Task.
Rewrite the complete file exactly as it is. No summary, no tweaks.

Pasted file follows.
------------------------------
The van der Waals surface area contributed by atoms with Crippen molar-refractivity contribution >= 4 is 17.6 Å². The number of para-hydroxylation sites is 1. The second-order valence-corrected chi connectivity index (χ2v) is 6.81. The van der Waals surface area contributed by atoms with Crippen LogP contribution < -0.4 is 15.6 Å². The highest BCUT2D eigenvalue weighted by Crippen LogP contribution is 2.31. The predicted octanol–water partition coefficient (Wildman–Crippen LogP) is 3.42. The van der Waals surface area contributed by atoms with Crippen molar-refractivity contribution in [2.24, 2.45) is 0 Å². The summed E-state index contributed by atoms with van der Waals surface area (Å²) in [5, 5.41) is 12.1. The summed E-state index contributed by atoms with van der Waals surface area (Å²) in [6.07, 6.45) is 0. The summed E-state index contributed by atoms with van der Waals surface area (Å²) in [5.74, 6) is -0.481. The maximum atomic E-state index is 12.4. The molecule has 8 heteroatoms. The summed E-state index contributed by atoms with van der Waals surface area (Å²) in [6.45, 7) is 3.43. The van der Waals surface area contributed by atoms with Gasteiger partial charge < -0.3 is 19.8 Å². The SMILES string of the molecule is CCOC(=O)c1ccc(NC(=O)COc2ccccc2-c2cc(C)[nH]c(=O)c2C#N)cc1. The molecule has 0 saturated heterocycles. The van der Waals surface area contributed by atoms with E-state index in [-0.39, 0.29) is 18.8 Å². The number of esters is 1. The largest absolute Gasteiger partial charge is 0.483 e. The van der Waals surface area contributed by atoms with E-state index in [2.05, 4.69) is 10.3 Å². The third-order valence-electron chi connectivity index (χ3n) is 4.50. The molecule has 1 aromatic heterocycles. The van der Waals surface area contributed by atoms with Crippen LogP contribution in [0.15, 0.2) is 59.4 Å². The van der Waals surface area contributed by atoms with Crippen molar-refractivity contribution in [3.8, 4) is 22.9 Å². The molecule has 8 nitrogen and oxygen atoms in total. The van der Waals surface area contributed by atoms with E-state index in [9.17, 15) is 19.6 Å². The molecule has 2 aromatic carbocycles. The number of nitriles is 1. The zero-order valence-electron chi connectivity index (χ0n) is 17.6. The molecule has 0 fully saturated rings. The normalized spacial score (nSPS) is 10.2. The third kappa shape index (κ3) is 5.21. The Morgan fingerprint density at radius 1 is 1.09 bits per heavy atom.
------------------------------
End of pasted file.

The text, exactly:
The van der Waals surface area contributed by atoms with Crippen molar-refractivity contribution >= 4 is 17.6 Å². The number of para-hydroxylation sites is 1. The second-order valence-corrected chi connectivity index (χ2v) is 6.81. The van der Waals surface area contributed by atoms with Crippen LogP contribution < -0.4 is 15.6 Å². The highest BCUT2D eigenvalue weighted by Crippen LogP contribution is 2.31. The predicted octanol–water partition coefficient (Wildman–Crippen LogP) is 3.42. The van der Waals surface area contributed by atoms with Crippen molar-refractivity contribution in [2.24, 2.45) is 0 Å². The summed E-state index contributed by atoms with van der Waals surface area (Å²) in [5, 5.41) is 12.1. The summed E-state index contributed by atoms with van der Waals surface area (Å²) in [6.07, 6.45) is 0. The summed E-state index contributed by atoms with van der Waals surface area (Å²) in [5.74, 6) is -0.481. The maximum atomic E-state index is 12.4. The molecule has 8 heteroatoms. The summed E-state index contributed by atoms with van der Waals surface area (Å²) in [6.45, 7) is 3.43. The van der Waals surface area contributed by atoms with Gasteiger partial charge < -0.3 is 19.8 Å². The SMILES string of the molecule is CCOC(=O)c1ccc(NC(=O)COc2ccccc2-c2cc(C)[nH]c(=O)c2C#N)cc1. The molecule has 0 saturated heterocycles. The van der Waals surface area contributed by atoms with E-state index in [-0.39, 0.29) is 18.8 Å². The number of esters is 1. The largest absolute Gasteiger partial charge is 0.483 e. The van der Waals surface area contributed by atoms with E-state index in [2.05, 4.69) is 10.3 Å². The third-order valence-electron chi connectivity index (χ3n) is 4.50. The molecule has 1 aromatic heterocycles. The van der Waals surface area contributed by atoms with Crippen LogP contribution in [0.15, 0.2) is 59.4 Å². The van der Waals surface area contributed by atoms with Crippen molar-refractivity contribution in [3.8, 4) is 22.9 Å². The molecule has 8 nitrogen and oxygen atoms in total. The van der Waals surface area contributed by atoms with E-state index in [9.17, 15) is 19.6 Å². The molecule has 2 aromatic carbocycles. The number of nitriles is 1. The zero-order valence-electron chi connectivity index (χ0n) is 17.6. The molecule has 0 fully saturated rings. The normalized spacial score (nSPS) is 10.2. The third kappa shape index (κ3) is 5.21. The Morgan fingerprint density at radius 1 is 1.09 bits per heavy atom.